William Ahern of Family Capital Conservation explains the various issues, considerations and tools involved in advisers putting in place a robust and appropriate succession plan for wealthy clients.
Date: Mar 2010
Guiding clients in the wealth planning process
According to an interview with William Ahern, the best way for advisers to help clients address their issues related to succession planning – and any taxes which might be connected – is to identify various things such as the nature of the clients’ assets, where they are held, where their children are, and the clients’ desires in terms of passing on their assets.
For example, explained Ahern, when looking at passing assets to their children, clients need to decide on timing – whether it should be before or after death, and also on whether they want the children to have the income or the capital.
These are challenging issues to deal with, he said, especially for advisers who have clients with several private banking accounts.
In these cases, Ahern said advisers tend to be nervous about prying too far. At the same time, clients with multiple banks are resistant to telling each bank everything about their affairs.
In many instances, he said, clients have found that after they confide in their adviser and establish a trust – which requires the client to be open about their assets – the adviser might then join another organisation, and ask the client to move the trust. Yet private clients do not like such changes, said Ahern.
These dynamics make it necessary to be the adviser who sits on the same side of the table as the client, to become a trusted adviser.
Tools for succession planning
For an adviser to be an effective agent in helping a client transfer their wealth seamlessly to the next generation – not only does the adviser need to know everything about a client’s assets and intentions, but also the adviser must understand the tools available.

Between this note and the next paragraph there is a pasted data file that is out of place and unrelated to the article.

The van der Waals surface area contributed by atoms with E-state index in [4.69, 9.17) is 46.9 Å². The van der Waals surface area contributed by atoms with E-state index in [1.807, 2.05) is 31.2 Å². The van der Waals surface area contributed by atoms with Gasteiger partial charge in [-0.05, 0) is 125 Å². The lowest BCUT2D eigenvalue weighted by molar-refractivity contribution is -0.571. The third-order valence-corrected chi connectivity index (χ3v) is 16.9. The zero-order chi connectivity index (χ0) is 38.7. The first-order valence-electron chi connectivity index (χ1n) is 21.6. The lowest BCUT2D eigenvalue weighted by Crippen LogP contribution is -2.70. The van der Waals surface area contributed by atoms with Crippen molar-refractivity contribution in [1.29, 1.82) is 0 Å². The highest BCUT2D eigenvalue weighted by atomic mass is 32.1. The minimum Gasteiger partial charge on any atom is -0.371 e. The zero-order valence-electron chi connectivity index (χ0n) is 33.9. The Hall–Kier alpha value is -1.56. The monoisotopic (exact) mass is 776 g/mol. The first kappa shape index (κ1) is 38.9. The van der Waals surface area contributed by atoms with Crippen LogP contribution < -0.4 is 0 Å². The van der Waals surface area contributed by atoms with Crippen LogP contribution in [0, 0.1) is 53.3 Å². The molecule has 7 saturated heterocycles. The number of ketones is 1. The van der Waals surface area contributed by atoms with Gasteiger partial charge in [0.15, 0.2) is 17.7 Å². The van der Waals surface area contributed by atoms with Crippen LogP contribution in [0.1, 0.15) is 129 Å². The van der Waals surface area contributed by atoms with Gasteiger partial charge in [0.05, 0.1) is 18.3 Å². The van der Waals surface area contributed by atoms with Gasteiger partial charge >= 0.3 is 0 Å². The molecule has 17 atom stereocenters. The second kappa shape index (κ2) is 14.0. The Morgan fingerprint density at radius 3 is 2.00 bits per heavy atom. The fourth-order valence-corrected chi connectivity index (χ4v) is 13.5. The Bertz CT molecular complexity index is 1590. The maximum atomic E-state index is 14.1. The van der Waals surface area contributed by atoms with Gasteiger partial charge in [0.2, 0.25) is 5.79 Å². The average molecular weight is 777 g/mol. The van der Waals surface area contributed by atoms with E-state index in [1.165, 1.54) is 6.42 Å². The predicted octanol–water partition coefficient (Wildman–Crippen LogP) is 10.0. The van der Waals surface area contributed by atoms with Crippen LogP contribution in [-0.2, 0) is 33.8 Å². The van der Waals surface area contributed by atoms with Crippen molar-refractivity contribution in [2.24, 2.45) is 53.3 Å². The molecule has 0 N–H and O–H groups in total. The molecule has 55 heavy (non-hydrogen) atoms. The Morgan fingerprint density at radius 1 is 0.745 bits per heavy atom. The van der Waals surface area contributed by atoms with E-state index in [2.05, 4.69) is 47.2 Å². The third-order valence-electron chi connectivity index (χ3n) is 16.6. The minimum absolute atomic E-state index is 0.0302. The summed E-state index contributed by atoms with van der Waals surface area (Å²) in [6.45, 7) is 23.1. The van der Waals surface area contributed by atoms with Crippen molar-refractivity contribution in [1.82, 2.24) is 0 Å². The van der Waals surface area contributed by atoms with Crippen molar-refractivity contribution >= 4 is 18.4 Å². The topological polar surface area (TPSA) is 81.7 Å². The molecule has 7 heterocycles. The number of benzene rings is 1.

The first of these is a will, said Ahern, so advisers need to know how they work. And in cases where clients have assets in multiple jurisdictions, it might be a smart idea to have a separate will for each jurisdiction.
Trusts are another tool advisers can use. With trusts, Ahern said advisers need to know whether it is feasible for the client to transfer a particular asset from the client’s own name into a trust.
This might incur various taxes or stamp duties, he explained, so the adviser needs to determine whether it is worth setting up the trust in the first place.
Ideally, Ahern said advisers should have a general and basic understanding about the available tools – for example, how taxes, trusts, wills and partnerships work – and then know the types of problems which can arise in certain jurisdictions, either in terms of where the asset is, or where the child is.
He said it isn’t realistic for an individual to understand how all the tools work in every jurisdiction around the world.
Advising the next generation
When looking at the next generation, Ahern said there are various tax issues for advisers to consider.
In Hong Kong, for example, there is no estate tax and no tax on offshore earnings, but a child might live in a jurisdiction like Canada, the US, Australia or the UK.
So when the parent dies in Hong Kong, there might not be any tax levied on the asset transfer, but once the child receives the asset, it can create a jurisdictional problem in relation to where the child is.
Advisers therefore need to understand these issues, and then identify counterparts around the world to give them the specific details and answers when necessary, suggested Ahern.
This is a key thing for advisers who want to get close to their clients and help them develop a sensible, defensible and fair succession plan, he explained.
Issues for assets distributed internationally
It is important to know a client’s domicile, because he said the law of an individual’s domicile tends to be the one which governs the succession of all assets except real estate.
The law of the country where the real estate is located tends to be the one which governs the succession.
Anti-money laundering (AML) issues
According to Ahern, anti-money laundering considerations are another important part of the advisory process.
In Hong Kong, for example, advisers face difficulties if they ask questions about money laundering but don’t get satisfactory answers, because they are then obliged under the law to file a suspicious transactions report.
In these cases, they should not touch that clients’ money, warned Ahern.